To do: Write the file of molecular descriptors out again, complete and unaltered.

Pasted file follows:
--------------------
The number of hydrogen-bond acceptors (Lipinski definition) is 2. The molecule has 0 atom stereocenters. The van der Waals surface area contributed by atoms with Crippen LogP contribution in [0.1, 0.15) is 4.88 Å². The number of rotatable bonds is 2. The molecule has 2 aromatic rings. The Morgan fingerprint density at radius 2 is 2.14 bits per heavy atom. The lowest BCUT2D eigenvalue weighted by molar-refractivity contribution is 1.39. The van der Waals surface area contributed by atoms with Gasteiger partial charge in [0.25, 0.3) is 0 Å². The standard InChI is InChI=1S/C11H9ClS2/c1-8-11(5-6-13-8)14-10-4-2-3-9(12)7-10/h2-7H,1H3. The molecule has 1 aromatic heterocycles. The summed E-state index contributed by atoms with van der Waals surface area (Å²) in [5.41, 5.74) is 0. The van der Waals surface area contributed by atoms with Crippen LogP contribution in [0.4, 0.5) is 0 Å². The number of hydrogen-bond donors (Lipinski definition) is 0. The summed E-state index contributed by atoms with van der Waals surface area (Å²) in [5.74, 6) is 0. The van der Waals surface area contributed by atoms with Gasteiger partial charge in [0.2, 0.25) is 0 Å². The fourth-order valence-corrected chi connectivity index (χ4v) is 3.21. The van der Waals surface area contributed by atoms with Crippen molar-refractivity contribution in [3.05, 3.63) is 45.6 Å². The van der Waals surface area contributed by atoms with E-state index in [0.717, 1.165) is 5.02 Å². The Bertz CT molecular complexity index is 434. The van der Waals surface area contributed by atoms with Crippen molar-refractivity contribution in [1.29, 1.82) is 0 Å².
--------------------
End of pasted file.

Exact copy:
The number of hydrogen-bond acceptors (Lipinski definition) is 2. The molecule has 0 atom stereocenters. The van der Waals surface area contributed by atoms with Crippen LogP contribution in [0.1, 0.15) is 4.88 Å². The number of rotatable bonds is 2. The molecule has 2 aromatic rings. The Morgan fingerprint density at radius 2 is 2.14 bits per heavy atom. The lowest BCUT2D eigenvalue weighted by molar-refractivity contribution is 1.39. The van der Waals surface area contributed by atoms with Gasteiger partial charge in [0.25, 0.3) is 0 Å². The standard InChI is InChI=1S/C11H9ClS2/c1-8-11(5-6-13-8)14-10-4-2-3-9(12)7-10/h2-7H,1H3. The molecule has 1 aromatic heterocycles. The summed E-state index contributed by atoms with van der Waals surface area (Å²) in [5.41, 5.74) is 0. The van der Waals surface area contributed by atoms with Crippen LogP contribution in [0.4, 0.5) is 0 Å². The number of hydrogen-bond donors (Lipinski definition) is 0. The summed E-state index contributed by atoms with van der Waals surface area (Å²) in [5.74, 6) is 0. The van der Waals surface area contributed by atoms with Gasteiger partial charge in [0.2, 0.25) is 0 Å². The fourth-order valence-corrected chi connectivity index (χ4v) is 3.21. The van der Waals surface area contributed by atoms with Crippen molar-refractivity contribution in [3.05, 3.63) is 45.6 Å². The van der Waals surface area contributed by atoms with E-state index in [0.717, 1.165) is 5.02 Å². The Bertz CT molecular complexity index is 434. The van der Waals surface area contributed by atoms with Crippen molar-refractivity contribution in [1.29, 1.82) is 0 Å².